(1956) George Wells (1957) Nathan E. Douglas and Harold Jacob Smith (1958) Clarence Greene, Maurice Richlin, Russell Rouse and Stanley Shapiro (1959) I. A. L. Diamond and Billy Wilder
Billy Wilder
(1960)

1961–1980

William Inge
William Inge
(1961) Ennio de Concini, Pietro Germi, and Alfredo Giannetti (1962) James Webb (1963) Peter Stone and Frank Tarloff (1964) Frederic Raphael (1965) Claude Lelouch
Claude Lelouch
and Pierre Uytterhoeven (1966) William Rose (1967) Mel Brooks
Mel Brooks
(1968) William Goldman
William Goldman
(1969) Francis Ford Coppola
Francis Ford Coppola
and Edmund H. North (1970) Paddy Chayefsky
Paddy Chayefsky
(1971) Jeremy Larner (1972) David S. Ward
David S. Ward
(1973) Robert Towne
Robert Towne
(1974) Frank Pierson
Frank Pierson
(1975) Paddy Chayefsky
Paddy Chayefsky
(1976) Woody Allen
Woody Allen
and Marshall Brickman (1977) Robert C. Jones, Waldo Salt, and Nancy Dowd (1978) Steve Tesich
Steve Tesich
(1979) Bo Goldman
Bo Goldman
(1980)

1981–2000

Colin Welland (1981) John Briley (1982) Horton Foote (1983) Robert Benton (1984) William Kelley, Pamela Wallace and Earl W. Wallace (1985) Woody Allen
Woody Allen
(1986) John Patrick Shanley
John Patrick Shanley
(1987) Ronald Bass and Barry Morrow (1988) Tom Schulman (1989) Bruce Joel Rubin (1990) Callie Khouri
Callie Khouri
(1991) Neil Jordan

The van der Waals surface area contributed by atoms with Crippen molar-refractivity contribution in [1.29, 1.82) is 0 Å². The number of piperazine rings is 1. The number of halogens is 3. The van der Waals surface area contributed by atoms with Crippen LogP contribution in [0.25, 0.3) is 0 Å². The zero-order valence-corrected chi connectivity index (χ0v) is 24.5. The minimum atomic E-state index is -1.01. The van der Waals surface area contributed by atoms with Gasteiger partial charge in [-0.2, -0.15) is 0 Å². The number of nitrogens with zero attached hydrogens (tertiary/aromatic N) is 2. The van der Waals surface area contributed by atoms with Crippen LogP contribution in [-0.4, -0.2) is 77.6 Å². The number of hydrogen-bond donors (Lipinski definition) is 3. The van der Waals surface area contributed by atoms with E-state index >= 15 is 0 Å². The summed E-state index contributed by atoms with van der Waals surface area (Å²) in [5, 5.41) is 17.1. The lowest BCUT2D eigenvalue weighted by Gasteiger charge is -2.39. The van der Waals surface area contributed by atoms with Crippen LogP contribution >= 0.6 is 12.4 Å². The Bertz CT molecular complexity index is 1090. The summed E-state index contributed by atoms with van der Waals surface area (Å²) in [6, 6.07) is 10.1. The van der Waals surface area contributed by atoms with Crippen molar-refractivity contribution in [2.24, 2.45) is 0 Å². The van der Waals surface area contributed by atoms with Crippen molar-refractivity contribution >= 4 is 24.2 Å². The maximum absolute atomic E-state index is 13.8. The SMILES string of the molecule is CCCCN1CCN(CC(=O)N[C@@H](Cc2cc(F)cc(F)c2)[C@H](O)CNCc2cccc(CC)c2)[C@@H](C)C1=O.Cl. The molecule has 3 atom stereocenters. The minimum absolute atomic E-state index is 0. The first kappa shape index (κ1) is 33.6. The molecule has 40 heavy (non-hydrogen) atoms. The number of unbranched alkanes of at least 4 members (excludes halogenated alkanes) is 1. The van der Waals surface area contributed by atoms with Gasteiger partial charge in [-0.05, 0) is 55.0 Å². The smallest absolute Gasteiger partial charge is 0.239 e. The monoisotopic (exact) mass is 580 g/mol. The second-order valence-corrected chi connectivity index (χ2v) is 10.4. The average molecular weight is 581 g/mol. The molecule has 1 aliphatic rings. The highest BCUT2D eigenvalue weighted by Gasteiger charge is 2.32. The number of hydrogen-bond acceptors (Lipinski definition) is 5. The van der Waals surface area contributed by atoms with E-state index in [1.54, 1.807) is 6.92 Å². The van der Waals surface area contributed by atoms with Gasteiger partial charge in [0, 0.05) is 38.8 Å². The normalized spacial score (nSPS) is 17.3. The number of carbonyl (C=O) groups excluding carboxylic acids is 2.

Neil Jordan
(1992) Jane Campion
Jane Campion
(1993) Quentin Tarantino
Quentin Tarantino
and Roger Avary
Roger Avary
(1994) Christopher McQuarrie
Christopher McQuarrie
(1995) Joel Coen and Ethan Coen (1996) Ben Affleck
Ben Affleck
and Matt Damon
Matt Damon
(1997) Marc Norman and Tom Stoppard
Tom Stoppard
(1998) Alan Ball (1999) Cameron Crowe
Cameron Crowe
(2000)

2001–present

Julian Fellowes
Julian Fellowes
(2001) Pedro Almodóvar
Pedro Almodóvar
(2002) Sofia Coppola
Sofia Coppola
(2003) Pierre Bismuth, Michel Gondry
Michel Gondry
and Charlie Kaufman
Charlie Kaufman
(2004) Paul Haggis
Paul Haggis
and Bobby Moresco (2005) Michael Arndt
Michael Arndt
(2006) Diablo Cody
Diablo Cody
(2007) Dustin Lance Black
Dustin Lance Black
(2008) Mark Boal
Mark Boal
(2009) David Seidler (2010) Woody Allen
Woody Allen
(2011) Quentin Tarantino
Quentin Tarantino
(2012) Spike Jonze
Spike Jonze
(2013) Alejandro G. Iñárritu, Nicolás Giacobone, Alexander Dinelaris Jr., and Armando Bo (2014) Tom McCarthy and Josh Singer (2015) Kenneth Lonergan
Kenneth Lonergan
(2016) Jordan Peele
Jordan Peele
(2017)

Authority control

WorldCat Identities VIAF: 5129292 LCCN: n90644835 ISNI: 0000 0000 7838 9723 GND: 137602103 SUDOC: 070688338 BNF: cb14008494x (data) BIBSYS: 3021770 BNE: XX1398601 SN